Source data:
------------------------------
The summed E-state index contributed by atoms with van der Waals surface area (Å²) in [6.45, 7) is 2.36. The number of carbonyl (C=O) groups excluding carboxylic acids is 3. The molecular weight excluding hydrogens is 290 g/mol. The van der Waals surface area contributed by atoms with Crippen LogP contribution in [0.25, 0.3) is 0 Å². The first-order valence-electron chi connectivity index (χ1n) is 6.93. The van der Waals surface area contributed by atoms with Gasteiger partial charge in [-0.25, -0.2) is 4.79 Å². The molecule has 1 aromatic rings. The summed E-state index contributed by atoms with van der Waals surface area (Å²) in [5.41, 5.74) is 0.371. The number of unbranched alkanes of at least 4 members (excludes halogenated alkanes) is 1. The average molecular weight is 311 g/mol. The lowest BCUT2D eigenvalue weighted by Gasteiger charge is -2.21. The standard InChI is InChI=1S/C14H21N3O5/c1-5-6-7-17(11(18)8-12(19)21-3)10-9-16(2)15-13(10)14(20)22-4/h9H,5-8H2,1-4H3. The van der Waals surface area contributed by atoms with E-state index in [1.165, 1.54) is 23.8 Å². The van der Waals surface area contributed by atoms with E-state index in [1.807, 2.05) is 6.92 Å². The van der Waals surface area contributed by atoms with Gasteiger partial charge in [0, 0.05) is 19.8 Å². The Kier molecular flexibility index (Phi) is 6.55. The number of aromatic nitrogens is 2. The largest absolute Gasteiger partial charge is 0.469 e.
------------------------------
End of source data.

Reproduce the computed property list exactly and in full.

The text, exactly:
The summed E-state index contributed by atoms with van der Waals surface area (Å²) in [6.45, 7) is 2.36. The number of carbonyl (C=O) groups excluding carboxylic acids is 3. The molecular weight excluding hydrogens is 290 g/mol. The van der Waals surface area contributed by atoms with Crippen LogP contribution in [0.25, 0.3) is 0 Å². The first-order valence-electron chi connectivity index (χ1n) is 6.93. The van der Waals surface area contributed by atoms with Gasteiger partial charge in [-0.25, -0.2) is 4.79 Å². The molecule has 1 aromatic rings. The summed E-state index contributed by atoms with van der Waals surface area (Å²) in [5.41, 5.74) is 0.371. The number of unbranched alkanes of at least 4 members (excludes halogenated alkanes) is 1. The average molecular weight is 311 g/mol. The lowest BCUT2D eigenvalue weighted by Gasteiger charge is -2.21. The standard InChI is InChI=1S/C14H21N3O5/c1-5-6-7-17(11(18)8-12(19)21-3)10-9-16(2)15-13(10)14(20)22-4/h9H,5-8H2,1-4H3. The van der Waals surface area contributed by atoms with E-state index in [1.165, 1.54) is 23.8 Å². The van der Waals surface area contributed by atoms with E-state index in [1.807, 2.05) is 6.92 Å². The van der Waals surface area contributed by atoms with Gasteiger partial charge in [0, 0.05) is 19.8 Å². The Kier molecular flexibility index (Phi) is 6.55. The number of aromatic nitrogens is 2. The largest absolute Gasteiger partial charge is 0.469 e.